Call 9-1-1 when there is:
- a life-threatening emergency or medical situation;
- a crime in progress;
- a fire;
- a serious accident; or
- an exposure to, inhalation of or swallowing of a poisonous substance.
Yukon has basic 9-1-1 service throughout the territory. 9-1-1 will connect you to the RCMP, fire department or emergency medical services (EMS).
You will be asked “Which community are you calling from?” and “Do you need police, fire or EMS?”
If you need Fire or EMS, your call will be forwarded to a secondary call taker for dispatch. Volunteer fire departments may not answer all calls. If that happens, call 9-1-1 again and ask the call taker to try the next closest department.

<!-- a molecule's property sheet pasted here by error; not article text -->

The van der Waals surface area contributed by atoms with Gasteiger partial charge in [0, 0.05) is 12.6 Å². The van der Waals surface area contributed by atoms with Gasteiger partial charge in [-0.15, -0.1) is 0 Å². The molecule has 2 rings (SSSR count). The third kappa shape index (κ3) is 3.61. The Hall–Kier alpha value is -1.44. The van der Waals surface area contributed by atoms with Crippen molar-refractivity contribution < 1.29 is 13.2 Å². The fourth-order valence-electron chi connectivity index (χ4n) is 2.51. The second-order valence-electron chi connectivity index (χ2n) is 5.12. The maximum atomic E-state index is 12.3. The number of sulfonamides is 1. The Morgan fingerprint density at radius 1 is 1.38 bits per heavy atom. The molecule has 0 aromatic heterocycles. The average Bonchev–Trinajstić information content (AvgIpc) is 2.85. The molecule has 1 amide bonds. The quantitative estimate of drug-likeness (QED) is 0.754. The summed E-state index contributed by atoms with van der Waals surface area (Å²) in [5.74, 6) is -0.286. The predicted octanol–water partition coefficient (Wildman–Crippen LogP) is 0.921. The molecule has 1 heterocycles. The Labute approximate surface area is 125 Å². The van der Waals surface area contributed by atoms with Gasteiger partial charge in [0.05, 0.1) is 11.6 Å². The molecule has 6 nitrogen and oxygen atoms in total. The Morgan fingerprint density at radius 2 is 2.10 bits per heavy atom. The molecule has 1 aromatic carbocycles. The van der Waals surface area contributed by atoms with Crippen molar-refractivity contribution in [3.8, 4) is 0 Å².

Answer all the questions to help first responders get to you. Don’t hang up until you are told to. EMS dispatchers might provide pre-arrival medical care by telephone instruction.
How to call 9-1-1 if you are deaf, hearing-impaired or speech-impaired
Basic 9-1-1 cannot receive text messages, email or video communication. Deaf, hearing-impaired or speech-impaired people can
- use a TTY device, or
- have their message relayed by a third-party, such as Bell Relay service.
Not all phones will call Yukon 9-1-1
- Yukon does not have cellular service everywhere. Use a landline phone or a satellite telephone.
- If your satellite telephone can’t call 9-1-1, dial 867-667-5555 instead. This will call the RCMP.
- Internet phone companies (VoIP phones) and Wi-Fi calls may have limited or no 9-1-1 service. Check with your service provider.
- If you do not have a Yukon phone number, cellular service providers may not connect you to Yukon’s 9-1-1 call centre. Your call may go to the centre closest to where your account is registered. Check with your service provider.